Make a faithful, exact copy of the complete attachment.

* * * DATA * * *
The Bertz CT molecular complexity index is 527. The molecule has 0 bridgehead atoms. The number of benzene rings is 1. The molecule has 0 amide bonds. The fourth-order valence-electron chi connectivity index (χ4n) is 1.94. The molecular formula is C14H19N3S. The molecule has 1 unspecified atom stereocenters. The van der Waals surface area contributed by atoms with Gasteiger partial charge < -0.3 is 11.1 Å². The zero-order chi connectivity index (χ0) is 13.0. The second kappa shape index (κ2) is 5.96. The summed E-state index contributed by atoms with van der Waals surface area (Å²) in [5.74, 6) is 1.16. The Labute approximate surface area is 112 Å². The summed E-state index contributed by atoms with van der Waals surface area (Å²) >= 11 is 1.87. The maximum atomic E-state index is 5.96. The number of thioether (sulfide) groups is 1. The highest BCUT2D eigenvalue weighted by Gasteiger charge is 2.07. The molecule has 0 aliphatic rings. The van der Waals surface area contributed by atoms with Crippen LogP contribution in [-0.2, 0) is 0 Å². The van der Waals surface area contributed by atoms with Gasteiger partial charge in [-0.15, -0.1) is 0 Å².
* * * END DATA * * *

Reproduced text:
The Bertz CT molecular complexity index is 527. The molecule has 0 bridgehead atoms. The number of benzene rings is 1. The molecule has 0 amide bonds. The fourth-order valence-electron chi connectivity index (χ4n) is 1.94. The molecular formula is C14H19N3S. The molecule has 1 unspecified atom stereocenters. The van der Waals surface area contributed by atoms with Gasteiger partial charge < -0.3 is 11.1 Å². The zero-order chi connectivity index (χ0) is 13.0. The second kappa shape index (κ2) is 5.96. The summed E-state index contributed by atoms with van der Waals surface area (Å²) in [5.74, 6) is 1.16. The Labute approximate surface area is 112 Å². The summed E-state index contributed by atoms with van der Waals surface area (Å²) >= 11 is 1.87. The maximum atomic E-state index is 5.96. The number of thioether (sulfide) groups is 1. The highest BCUT2D eigenvalue weighted by Gasteiger charge is 2.07. The molecule has 0 aliphatic rings. The van der Waals surface area contributed by atoms with Crippen LogP contribution in [-0.2, 0) is 0 Å². The van der Waals surface area contributed by atoms with Gasteiger partial charge in [-0.15, -0.1) is 0 Å².